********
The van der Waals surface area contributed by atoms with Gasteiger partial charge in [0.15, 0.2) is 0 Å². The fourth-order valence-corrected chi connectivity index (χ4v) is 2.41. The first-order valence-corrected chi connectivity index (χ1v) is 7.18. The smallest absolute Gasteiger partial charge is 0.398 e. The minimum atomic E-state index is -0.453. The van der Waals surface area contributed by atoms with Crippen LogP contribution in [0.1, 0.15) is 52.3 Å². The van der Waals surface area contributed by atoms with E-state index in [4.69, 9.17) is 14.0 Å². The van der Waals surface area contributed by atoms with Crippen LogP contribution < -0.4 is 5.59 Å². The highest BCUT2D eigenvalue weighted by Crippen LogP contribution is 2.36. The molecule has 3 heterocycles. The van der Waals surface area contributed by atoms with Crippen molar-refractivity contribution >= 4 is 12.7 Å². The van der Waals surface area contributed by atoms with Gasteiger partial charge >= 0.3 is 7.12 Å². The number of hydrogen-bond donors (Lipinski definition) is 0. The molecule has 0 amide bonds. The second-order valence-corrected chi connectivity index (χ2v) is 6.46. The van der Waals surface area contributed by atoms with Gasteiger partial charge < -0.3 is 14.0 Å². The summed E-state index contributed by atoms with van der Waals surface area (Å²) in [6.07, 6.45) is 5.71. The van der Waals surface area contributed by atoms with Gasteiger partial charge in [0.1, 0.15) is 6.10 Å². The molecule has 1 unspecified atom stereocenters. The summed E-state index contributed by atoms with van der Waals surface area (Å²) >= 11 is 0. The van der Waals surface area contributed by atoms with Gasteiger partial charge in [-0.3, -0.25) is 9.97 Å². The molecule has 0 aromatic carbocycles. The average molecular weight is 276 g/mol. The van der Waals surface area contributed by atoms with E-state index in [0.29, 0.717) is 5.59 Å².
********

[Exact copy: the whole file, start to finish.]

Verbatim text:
The van der Waals surface area contributed by atoms with Gasteiger partial charge in [0.15, 0.2) is 0 Å². The fourth-order valence-corrected chi connectivity index (χ4v) is 2.41. The first-order valence-corrected chi connectivity index (χ1v) is 7.18. The smallest absolute Gasteiger partial charge is 0.398 e. The minimum atomic E-state index is -0.453. The van der Waals surface area contributed by atoms with Crippen LogP contribution in [0.1, 0.15) is 52.3 Å². The van der Waals surface area contributed by atoms with E-state index in [4.69, 9.17) is 14.0 Å². The van der Waals surface area contributed by atoms with Crippen LogP contribution < -0.4 is 5.59 Å². The highest BCUT2D eigenvalue weighted by Crippen LogP contribution is 2.36. The molecule has 3 heterocycles. The van der Waals surface area contributed by atoms with Crippen molar-refractivity contribution >= 4 is 12.7 Å². The van der Waals surface area contributed by atoms with Gasteiger partial charge >= 0.3 is 7.12 Å². The number of hydrogen-bond donors (Lipinski definition) is 0. The molecule has 0 amide bonds. The second-order valence-corrected chi connectivity index (χ2v) is 6.46. The van der Waals surface area contributed by atoms with Gasteiger partial charge < -0.3 is 14.0 Å². The summed E-state index contributed by atoms with van der Waals surface area (Å²) in [6.07, 6.45) is 5.71. The van der Waals surface area contributed by atoms with Gasteiger partial charge in [0.1, 0.15) is 6.10 Å². The molecule has 1 unspecified atom stereocenters. The summed E-state index contributed by atoms with van der Waals surface area (Å²) >= 11 is 0. The van der Waals surface area contributed by atoms with Gasteiger partial charge in [-0.3, -0.25) is 9.97 Å². The molecule has 0 aromatic carbocycles. The average molecular weight is 276 g/mol. The van der Waals surface area contributed by atoms with E-state index in [0.29, 0.717) is 5.59 Å².